Use The Voice Young Padawan

online freelance writingBlogging is a great way to sharpen your writing skills and develop this mythical “voice” you keep hearing about. Basically, your “voice” is just something distinct about your writing. It’s tough to teach, but it’s kind of like allowing your unique personality to shine through your writing (when you have a sort of stale personality like mine, your “voice” is to try a little too hard to act cool in order to cover that reality up). You don’t need to be a perfect grammatical writer to write online (at least I hope not, or I am screwed), but you do have to be proficient. If you’re worried about your ability to communicate effectively because of technical writing-related problems, hiring someone online to check out your writing and give you a few pointers is much more cost-efficient than taking a writing course from some pretentious hipster who is a failed writer at a university or college.

To Be an Online Freelancer Go Online!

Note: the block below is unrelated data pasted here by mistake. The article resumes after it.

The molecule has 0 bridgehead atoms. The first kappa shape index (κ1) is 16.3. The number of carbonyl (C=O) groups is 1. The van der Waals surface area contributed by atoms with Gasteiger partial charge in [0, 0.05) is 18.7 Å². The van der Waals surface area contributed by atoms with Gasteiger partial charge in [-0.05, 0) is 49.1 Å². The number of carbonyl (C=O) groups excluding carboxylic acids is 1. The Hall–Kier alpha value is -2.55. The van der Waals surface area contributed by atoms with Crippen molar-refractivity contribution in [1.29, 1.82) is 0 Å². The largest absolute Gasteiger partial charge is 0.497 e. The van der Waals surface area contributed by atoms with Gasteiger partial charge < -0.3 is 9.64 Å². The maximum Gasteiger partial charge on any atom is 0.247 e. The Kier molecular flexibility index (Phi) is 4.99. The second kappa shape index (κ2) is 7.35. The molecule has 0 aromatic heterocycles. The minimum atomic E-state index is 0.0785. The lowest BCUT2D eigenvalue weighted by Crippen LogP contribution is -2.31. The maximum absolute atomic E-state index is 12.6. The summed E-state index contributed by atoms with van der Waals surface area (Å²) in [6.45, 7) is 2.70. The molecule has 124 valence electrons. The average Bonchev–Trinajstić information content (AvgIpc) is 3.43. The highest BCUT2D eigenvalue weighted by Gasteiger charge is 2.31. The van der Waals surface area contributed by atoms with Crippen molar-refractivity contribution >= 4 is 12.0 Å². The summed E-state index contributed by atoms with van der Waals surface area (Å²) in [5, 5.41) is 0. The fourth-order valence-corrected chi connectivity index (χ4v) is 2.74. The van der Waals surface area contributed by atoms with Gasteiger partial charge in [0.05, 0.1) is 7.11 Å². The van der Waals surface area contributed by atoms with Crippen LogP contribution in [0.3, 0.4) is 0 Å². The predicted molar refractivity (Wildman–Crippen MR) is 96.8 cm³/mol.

Once you have identified your passions, become a decent writer, and figured out how to set up a basic blog, start building that online portfolio. I know it seems dumb because you aren’t making any money on these articles and you could be making $5-$10 a piece somewhere else, but trust me, this will pay off in the long run. After you have a solid base, like say 25-30 articles, start “building a presence within your online community.” I know this sounds like I copied-and-pasted that line right out of some guru’s overpriced eBook, but it is true nonetheless. The blogging world is not exactly rocket science. Get out there and “meet” people. Instead of shaking hands and exchanging names that you will forget as soon as you walk away, leave an intelligent comment that is actually relevant to the information presented (don’t be that guy/gal that leaves 11-word comments everywhere in a bid to get recognized). After people interact with you for a little while, you can offer to do a guest post for them, or some other favour. Make sure and remind people you are another personal finance blogger. PF bloggers get so many requests for garbage guest posts all the time,  you have to make us understand you’re cooler than that drivel. I also recommend checking out any ready-made blogging networks and meeting people through the respective forums and online chats for your preferred niche. Again, I know this all sounds like a lot of effort, and a lot like doing all the dirty work to build a blog, but I honestly believe this is the way to actually get paid what you are worth as a writer. Keep lists of all the contacts you make, and always promptly return emails and other communication from them, these contacts will be essential.